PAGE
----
Like many healthcare facilities, Rapid City Regional Hospital has struggled to manage the increasing number of release of information (ROI) requests it receives. The 400-bed inpatient facility in Rapid City, S.D., receives approximately 60 requests per day, and its backlog was growing.
In June 2007, Rapid City began partially outsourcing ROI operations to King of Prussia, Pa.-based MRO Corp. The hospital's health information management (HIM) staff still receives and evaluates requests, pulls the charts and scans documents, but MRO handles distribution, billing and troubleshooting. Rapid City also implemented a software driver that allows staff to import images from the hospital's Meditech clinical information system directly into MRO's ROI Online system.
“Other vendors we talked to wanted to take over the whole function, but we wanted to maintain some control,” says Jennifer Gholson, RHIT, assistant director, operations - HIM operations, at Rapid City. “We still feel like we control the process.”
Most large hospitals, and a number of smaller facilities, are turning to ROI outsourcing services to help handle the growing volume of requests and to stay in compliance with increasingly complex privacy regulations. As more facilities convert to EMRs, their ROI options have increased, with solutions vendors offering a combination of software and outsourcing services.
“These systems automate the record keeping (of) the requests, and can provide detailed reporting functionality,” says Kathy LePar, senior manager at Beacon Partners, a Weymouth, Mass.-based healthcare management consulting firm. “You can easily find out, for example, how long it's taking to fulfill the requests. A lot of organizations are still very paper-driven, so even though they might have an EMR, they're going through a labor-intensive process to generate these documents.”
Requests for patient information come from a wide variety of sources (physicians, attorneys, insurance companies), and usually require HIM staff to gather a mix of paper and electronic records which then have to be vetted for compliance with state privacy regulations and the Health Insurance Portability and Accountability Act (HIPAA). Once the records are delivered, the provider can collect an ROI fee, which can vary depending on who asked for the records and where they reside.
“Many of these organizations just don't have the headcount to handle the requests and the billing,” says Brian Cahill, CEO of ChartOne Inc., a medical records management software and services provider based in Burlington, Mass.
The University of Toledo Medical Center (UTMC) a 319-bed facility in Toledo, Ohio, turned to ChartOne to take over its ROI operations in 2000 precisely for that reason. A five-member ChartOne team working at the hospital manages all ROI requests for UTMC, from receipt through delivery and billing. The company scans documents at the UTMC clinics using mobile equipment, and also has access to records housed in the hospital's new McKesson document imaging system.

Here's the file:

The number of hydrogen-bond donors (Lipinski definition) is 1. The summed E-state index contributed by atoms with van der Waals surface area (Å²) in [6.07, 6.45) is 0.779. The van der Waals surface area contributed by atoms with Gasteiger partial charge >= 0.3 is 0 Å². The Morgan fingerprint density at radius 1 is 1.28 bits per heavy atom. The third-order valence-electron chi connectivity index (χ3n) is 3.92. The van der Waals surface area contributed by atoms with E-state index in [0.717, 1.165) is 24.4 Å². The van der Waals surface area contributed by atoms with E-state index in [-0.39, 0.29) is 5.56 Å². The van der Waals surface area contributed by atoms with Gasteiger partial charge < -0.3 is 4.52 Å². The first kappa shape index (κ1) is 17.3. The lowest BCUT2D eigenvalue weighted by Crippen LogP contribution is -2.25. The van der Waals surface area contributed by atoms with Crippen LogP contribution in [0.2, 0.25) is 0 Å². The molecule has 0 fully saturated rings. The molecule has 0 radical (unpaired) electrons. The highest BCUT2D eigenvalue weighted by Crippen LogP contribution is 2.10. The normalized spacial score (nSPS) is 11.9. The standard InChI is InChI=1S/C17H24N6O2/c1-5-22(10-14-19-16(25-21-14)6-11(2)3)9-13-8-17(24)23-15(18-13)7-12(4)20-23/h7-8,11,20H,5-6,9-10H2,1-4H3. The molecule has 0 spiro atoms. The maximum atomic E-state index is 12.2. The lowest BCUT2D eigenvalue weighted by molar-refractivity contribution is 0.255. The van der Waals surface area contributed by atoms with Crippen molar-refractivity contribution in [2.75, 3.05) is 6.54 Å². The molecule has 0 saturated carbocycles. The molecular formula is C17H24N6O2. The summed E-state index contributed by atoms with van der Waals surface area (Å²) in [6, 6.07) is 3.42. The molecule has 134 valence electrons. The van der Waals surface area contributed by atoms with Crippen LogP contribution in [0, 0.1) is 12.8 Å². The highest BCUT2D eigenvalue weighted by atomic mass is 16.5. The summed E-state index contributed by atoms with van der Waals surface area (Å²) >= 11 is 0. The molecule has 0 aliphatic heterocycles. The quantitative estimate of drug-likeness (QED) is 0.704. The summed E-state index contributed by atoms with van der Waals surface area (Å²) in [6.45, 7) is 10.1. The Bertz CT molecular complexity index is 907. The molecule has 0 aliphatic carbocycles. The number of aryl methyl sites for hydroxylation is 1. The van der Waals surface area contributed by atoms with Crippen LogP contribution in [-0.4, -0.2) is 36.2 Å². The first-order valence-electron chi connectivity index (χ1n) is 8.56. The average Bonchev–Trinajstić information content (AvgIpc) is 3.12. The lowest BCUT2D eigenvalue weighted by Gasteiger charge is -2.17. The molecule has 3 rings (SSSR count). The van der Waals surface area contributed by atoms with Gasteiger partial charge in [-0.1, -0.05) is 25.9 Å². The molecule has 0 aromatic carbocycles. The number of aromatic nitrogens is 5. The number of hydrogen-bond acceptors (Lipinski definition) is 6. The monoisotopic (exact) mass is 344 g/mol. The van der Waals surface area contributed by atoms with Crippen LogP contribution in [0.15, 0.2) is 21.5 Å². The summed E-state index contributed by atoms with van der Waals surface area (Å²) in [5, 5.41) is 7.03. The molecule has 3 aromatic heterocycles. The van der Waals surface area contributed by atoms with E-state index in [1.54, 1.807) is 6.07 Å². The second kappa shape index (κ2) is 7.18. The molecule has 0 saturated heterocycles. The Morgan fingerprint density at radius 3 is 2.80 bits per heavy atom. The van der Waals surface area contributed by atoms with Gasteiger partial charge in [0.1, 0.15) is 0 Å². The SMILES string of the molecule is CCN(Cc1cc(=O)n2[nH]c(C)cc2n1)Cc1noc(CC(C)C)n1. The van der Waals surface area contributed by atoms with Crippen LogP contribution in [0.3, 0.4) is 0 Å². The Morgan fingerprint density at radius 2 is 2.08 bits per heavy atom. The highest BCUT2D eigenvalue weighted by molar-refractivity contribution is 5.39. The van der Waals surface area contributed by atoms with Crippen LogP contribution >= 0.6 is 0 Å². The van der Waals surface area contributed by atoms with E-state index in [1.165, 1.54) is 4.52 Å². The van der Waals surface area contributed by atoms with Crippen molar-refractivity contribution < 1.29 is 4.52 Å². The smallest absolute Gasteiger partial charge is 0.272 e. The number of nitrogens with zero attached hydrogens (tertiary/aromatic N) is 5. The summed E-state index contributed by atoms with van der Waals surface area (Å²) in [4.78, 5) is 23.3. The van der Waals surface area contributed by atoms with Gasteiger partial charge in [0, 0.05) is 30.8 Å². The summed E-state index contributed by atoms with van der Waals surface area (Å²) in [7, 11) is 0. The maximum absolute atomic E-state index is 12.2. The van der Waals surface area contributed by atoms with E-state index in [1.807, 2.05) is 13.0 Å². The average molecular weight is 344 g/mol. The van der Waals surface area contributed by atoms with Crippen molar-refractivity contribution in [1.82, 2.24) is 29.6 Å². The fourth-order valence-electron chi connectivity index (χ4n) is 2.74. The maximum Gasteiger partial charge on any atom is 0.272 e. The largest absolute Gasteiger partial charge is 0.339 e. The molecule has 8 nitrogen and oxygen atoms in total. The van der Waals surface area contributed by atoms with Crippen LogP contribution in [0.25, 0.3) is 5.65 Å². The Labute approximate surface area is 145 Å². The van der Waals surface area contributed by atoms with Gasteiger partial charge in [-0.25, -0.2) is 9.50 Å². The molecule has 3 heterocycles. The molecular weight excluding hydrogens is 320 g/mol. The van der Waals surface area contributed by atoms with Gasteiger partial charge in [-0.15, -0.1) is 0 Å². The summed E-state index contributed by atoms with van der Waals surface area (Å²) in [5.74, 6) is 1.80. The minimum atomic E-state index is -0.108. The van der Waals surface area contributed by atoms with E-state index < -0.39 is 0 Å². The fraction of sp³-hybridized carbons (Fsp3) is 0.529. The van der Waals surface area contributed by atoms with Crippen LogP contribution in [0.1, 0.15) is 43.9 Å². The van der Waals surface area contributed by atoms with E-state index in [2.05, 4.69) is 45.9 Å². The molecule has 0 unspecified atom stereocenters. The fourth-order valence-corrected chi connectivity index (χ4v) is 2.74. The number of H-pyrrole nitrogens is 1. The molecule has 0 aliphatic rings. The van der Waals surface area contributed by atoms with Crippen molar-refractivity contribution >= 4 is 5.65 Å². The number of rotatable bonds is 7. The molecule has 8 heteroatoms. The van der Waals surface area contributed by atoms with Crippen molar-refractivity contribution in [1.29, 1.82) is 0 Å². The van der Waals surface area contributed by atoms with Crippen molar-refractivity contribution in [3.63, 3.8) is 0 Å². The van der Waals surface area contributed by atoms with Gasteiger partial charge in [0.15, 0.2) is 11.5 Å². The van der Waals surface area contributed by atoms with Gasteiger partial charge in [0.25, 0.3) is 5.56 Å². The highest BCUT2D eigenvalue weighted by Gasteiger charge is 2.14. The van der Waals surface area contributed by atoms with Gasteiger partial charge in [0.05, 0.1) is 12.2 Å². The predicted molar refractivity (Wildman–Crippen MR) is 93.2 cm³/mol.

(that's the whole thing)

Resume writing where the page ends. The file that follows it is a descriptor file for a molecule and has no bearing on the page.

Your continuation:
“ChartOne brought in their own workflow processes for ROI requests, and took the burden off of the HIM department,” says Jill Buathier, MA, RHIA, associate vice president, revenue cycle, at UTMC.
The migration to electronic records should make ROI fulfillment easier, but the operational challenges can still be daunting, even for organizations with a robust EMR.
“We've considered bringing the function back in-house,” says Melissa Jarriel, RHIA, CTR, CHP, director of HIM services at the Medical College of Georgia (MCG) Health System in Augusta. “But we receive about 150 requests and send out approximately 6,000 pages of records per day. We're not set up here to collect money and follow up with requesters that haven't paid.”
MCG is using an on-site service from Smart Document Solutions (SDS), Alpharetta, Ga. MCG's medical record is now entirely electronic (approximately 65 percent of that being scanned documents) across the 478-bed adult hospital, a 154-bed Children's Medical Center, and MCG's Ambulatory Care Center, which includes more than 80 outpatient clinics. The SDS team has access to MCG's Cerner Millenium clinical information system on its own hardware, and Jarriel can access the SDS reporting tools via a Web browser.
In most cases, hospitals don't pay for outsourcing services. The provider gives up all or part of any potential ROI revenue in exchange for offloading the operational costs to its outsourcing partner. This might seem counterintuitive, but because ROI fees are regulated in most states, revenues often don't cover the HIM department's operational costs.
“The only way to make this profitable is through cost management,” says Chart- One's Cahill.
The payback to the healthcare provider is through customer satisfaction, robust reporting tools, and the vendor's regulatory compliance expertise.
“I can find out how long it took to scan the documents, measure individual productivity, and look at the turnaround times for different parts of the process,” says Rapid City's Gholson. “There's a gold mine of information for me as a manager.”
Many outsourcing companies provide software solutions as well. ChartOne and SDS both offer in-house solutions for their customers, and St. Louis-based First Class Solutions Inc.'s Cortrak software can be deployed as part of a document management solution.
The decision to implement a software solution or to outsource ROI will depend on the size of the facility, the volume of requests, and the ability of the IT department to support an ROI application. For facilities with a high volume of requests, outsourcing will remain the most attractive option because it can free up HIM staff, and doesn't require a significant amount of IT integration.
“If we did everything internally, it would be cost prohibitive,” says UTMC's Buathier. “From a budget perspective, outsourcing paid for itself.”